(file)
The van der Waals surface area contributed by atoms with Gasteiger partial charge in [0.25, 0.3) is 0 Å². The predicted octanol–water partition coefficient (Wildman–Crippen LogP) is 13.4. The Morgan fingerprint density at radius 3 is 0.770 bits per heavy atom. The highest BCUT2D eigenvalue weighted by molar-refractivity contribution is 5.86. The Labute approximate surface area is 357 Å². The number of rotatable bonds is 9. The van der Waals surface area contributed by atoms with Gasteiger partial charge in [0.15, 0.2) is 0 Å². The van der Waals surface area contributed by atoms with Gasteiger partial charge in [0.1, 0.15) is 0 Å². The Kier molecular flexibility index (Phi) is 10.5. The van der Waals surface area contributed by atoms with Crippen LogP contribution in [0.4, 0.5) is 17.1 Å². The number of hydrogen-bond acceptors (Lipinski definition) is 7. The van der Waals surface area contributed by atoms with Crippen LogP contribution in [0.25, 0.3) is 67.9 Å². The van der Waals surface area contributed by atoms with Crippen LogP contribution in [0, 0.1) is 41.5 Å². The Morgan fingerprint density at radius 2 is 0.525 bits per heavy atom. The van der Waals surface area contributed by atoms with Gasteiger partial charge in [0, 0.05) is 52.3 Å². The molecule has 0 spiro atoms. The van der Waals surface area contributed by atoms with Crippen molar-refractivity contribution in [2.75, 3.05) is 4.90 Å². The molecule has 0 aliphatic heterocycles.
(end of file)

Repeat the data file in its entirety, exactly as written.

The van der Waals surface area contributed by atoms with Gasteiger partial charge in [0.25, 0.3) is 0 Å². The predicted octanol–water partition coefficient (Wildman–Crippen LogP) is 13.4. The Morgan fingerprint density at radius 3 is 0.770 bits per heavy atom. The highest BCUT2D eigenvalue weighted by molar-refractivity contribution is 5.86. The Labute approximate surface area is 357 Å². The number of rotatable bonds is 9. The van der Waals surface area contributed by atoms with Gasteiger partial charge in [0.15, 0.2) is 0 Å². The van der Waals surface area contributed by atoms with Gasteiger partial charge in [0.1, 0.15) is 0 Å². The Kier molecular flexibility index (Phi) is 10.5. The van der Waals surface area contributed by atoms with Crippen LogP contribution in [0.4, 0.5) is 17.1 Å². The number of hydrogen-bond acceptors (Lipinski definition) is 7. The van der Waals surface area contributed by atoms with Crippen LogP contribution in [0.25, 0.3) is 67.9 Å². The van der Waals surface area contributed by atoms with Crippen LogP contribution in [0, 0.1) is 41.5 Å². The Morgan fingerprint density at radius 2 is 0.525 bits per heavy atom. The van der Waals surface area contributed by atoms with Gasteiger partial charge in [0, 0.05) is 52.3 Å². The molecule has 0 spiro atoms. The van der Waals surface area contributed by atoms with Crippen molar-refractivity contribution in [2.75, 3.05) is 4.90 Å². The molecule has 0 aliphatic heterocycles.